A few weeks ago Twitter was a storm of activity around the TIOBE index. PHP had dropped two spots having been overtaken by Python and C++. Most of the activity was not from the PHP side.
Having used the TIOBE index myself I was a little surprised to see PHP drop so suddenly. So I decided to take a look and see what was going on behind the scenes by reading on the index definition to see if I could understand what happened.
After reading through the definition I still don’t know what happened, or even why it happened.
The TIOBE index is calculated by looking at the top 6 sites on Alexa that have a search function which says how many hits there are for the query +”<language> programming”. So, for PHP it would be +”php programming”. The results of the search weighted based off of the search engine and calculated as a percentage so that the total of the top 50 programming languages equals 100%. Additionally, each query is given a confidence rating to weed out false positives via a manual process. For example, searching for +”basic programming” could also return a result for “Improve your basic programming skills in Java”. If 10% of the hits in the first hundred pages of the search results are determined to be false positives then the search results will be taken at 90% of their value.
So what was it that caused PHP to tank and Python and C++ to take over? In short; I don’t know. Also, FTR, I consider C++ in the same realm as C and so I’m not overly concerned with C++. Many of the search results for C also have C++ in there so who knows how the confidence rating is calculated there.
The reason why I don’t know is that I did the search +”php programming” and +”python programming” on most of the search engines and I found that PHP was usually double the Python results, or more.
|+"php programming"||+"python programming"|
The only places where Python took over was Wikipedia and YouTube, and not by much.
Here’s where the TIOBE index breaks down. It claims that “The ratings are based on the number of skilled engineers world-wide, courses and third party vendors.”
No it’s not.
The only way that TIOBE is calculated is by applying a single query on a few search engines and matching it up with a manual confidence factor for the results. That query is not sufficient in determining “popularity”. No data is provided as to why THAT query alone is sufficient to determine popularity. It’s assumed.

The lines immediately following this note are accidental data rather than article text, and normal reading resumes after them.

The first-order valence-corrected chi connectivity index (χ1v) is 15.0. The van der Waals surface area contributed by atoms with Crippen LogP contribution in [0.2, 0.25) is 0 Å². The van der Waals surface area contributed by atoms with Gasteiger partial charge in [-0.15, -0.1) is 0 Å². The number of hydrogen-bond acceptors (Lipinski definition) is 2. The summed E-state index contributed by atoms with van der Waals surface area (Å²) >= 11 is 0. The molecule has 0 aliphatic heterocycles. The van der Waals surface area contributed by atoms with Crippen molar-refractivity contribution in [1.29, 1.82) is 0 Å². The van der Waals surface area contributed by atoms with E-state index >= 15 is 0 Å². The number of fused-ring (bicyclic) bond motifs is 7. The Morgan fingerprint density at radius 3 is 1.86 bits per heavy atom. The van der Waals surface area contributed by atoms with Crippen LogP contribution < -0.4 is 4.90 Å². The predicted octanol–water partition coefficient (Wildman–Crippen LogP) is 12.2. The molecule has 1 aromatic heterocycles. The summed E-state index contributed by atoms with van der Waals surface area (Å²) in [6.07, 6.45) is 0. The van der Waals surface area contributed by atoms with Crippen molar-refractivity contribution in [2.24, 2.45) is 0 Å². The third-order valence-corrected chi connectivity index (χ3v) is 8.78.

PHP is an easy language to test the veracity of that statement because there are very few other acronyms that match up with the programming language so neatly. Let’s compare the Youtube results of +”php programming” and “PHP”. The TIOBE query on Youtube yielded 575 results, but simply searching for “PHP” returned 768,000 results. On Google, the TIOBE query got 1,480,000 hits whereas the simple “PHP query yielded 14,870,000,000 results and the first few pages had only one false positive. Here’s an interesting Google query to try; +”php programming” site:www.php.net. It has fewer results than “python site:www.php.net”.
In other words, when checking against a query that is quite specific (not much else is called PHP) we see a very wide differentiation between the TIOBE query for PHP and a simpler query. It seems like the index is more of a data retrieval experiment than a real-world representation of actual popularity.
And I still can’t figure out why PHP dropped the way it does. Perhaps it has a high false positive rating. Which, I could argue, could be more important than search results. Why? Because the more popular you are the more people will try to use your popularity for their own ends. So what to make of the TIOBE index’s PHP results? I simply don’t know because the methodology seems to be pulled out of a hat. Perhaps a percentage increase of a given language is also taken into consideration (meaning that blog posts jumping 50% in a given month would be added to the score) but I didn’t see that noted in the index definition.
But I could be wrong. I could have completely misread the index definition and perhaps the real world popularity of Python DID jump over PHP. I know it did for a day or two after the results came out. But after going through the methodology and trying to match it up with what I saw in the search engines I have my doubts as to it’s accuracy.